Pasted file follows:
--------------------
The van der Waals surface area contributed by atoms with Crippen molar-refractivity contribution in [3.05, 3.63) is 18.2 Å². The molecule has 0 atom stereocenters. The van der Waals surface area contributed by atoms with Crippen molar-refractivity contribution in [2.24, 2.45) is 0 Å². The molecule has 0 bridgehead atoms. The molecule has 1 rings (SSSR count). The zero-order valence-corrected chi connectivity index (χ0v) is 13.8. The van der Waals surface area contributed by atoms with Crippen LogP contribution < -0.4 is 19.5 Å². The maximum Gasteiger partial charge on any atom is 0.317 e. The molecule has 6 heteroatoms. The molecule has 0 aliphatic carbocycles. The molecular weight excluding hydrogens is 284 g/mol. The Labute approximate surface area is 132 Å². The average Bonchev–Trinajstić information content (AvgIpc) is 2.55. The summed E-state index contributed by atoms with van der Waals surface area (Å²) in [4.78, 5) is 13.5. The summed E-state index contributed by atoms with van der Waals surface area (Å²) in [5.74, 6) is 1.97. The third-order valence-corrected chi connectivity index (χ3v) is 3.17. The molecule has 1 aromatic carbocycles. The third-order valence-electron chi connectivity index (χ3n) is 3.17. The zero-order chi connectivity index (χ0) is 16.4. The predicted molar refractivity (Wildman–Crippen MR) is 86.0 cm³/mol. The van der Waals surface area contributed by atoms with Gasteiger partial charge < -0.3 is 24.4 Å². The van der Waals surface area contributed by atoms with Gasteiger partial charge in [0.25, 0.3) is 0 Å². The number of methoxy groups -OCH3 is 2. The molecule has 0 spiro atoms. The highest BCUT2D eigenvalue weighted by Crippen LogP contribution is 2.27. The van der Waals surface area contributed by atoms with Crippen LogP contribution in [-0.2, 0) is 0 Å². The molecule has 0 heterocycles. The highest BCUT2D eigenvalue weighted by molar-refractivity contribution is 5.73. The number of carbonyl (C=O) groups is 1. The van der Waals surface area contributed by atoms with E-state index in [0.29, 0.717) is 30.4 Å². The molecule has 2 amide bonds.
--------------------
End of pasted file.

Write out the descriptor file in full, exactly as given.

The van der Waals surface area contributed by atoms with Crippen molar-refractivity contribution in [3.05, 3.63) is 18.2 Å². The molecule has 0 atom stereocenters. The van der Waals surface area contributed by atoms with Crippen molar-refractivity contribution in [2.24, 2.45) is 0 Å². The molecule has 0 bridgehead atoms. The molecule has 1 rings (SSSR count). The zero-order valence-corrected chi connectivity index (χ0v) is 13.8. The van der Waals surface area contributed by atoms with Crippen LogP contribution < -0.4 is 19.5 Å². The maximum Gasteiger partial charge on any atom is 0.317 e. The molecule has 6 heteroatoms. The molecule has 0 aliphatic carbocycles. The molecular weight excluding hydrogens is 284 g/mol. The Labute approximate surface area is 132 Å². The average Bonchev–Trinajstić information content (AvgIpc) is 2.55. The summed E-state index contributed by atoms with van der Waals surface area (Å²) in [4.78, 5) is 13.5. The summed E-state index contributed by atoms with van der Waals surface area (Å²) in [5.74, 6) is 1.97. The third-order valence-corrected chi connectivity index (χ3v) is 3.17. The molecule has 1 aromatic carbocycles. The third-order valence-electron chi connectivity index (χ3n) is 3.17. The zero-order chi connectivity index (χ0) is 16.4. The predicted molar refractivity (Wildman–Crippen MR) is 86.0 cm³/mol. The van der Waals surface area contributed by atoms with Gasteiger partial charge < -0.3 is 24.4 Å². The van der Waals surface area contributed by atoms with Gasteiger partial charge in [0.25, 0.3) is 0 Å². The number of methoxy groups -OCH3 is 2. The molecule has 0 spiro atoms. The highest BCUT2D eigenvalue weighted by Crippen LogP contribution is 2.27. The van der Waals surface area contributed by atoms with Crippen LogP contribution in [-0.2, 0) is 0 Å². The molecule has 0 heterocycles. The highest BCUT2D eigenvalue weighted by molar-refractivity contribution is 5.73. The number of carbonyl (C=O) groups is 1. The van der Waals surface area contributed by atoms with E-state index in [0.29, 0.717) is 30.4 Å². The molecule has 2 amide bonds.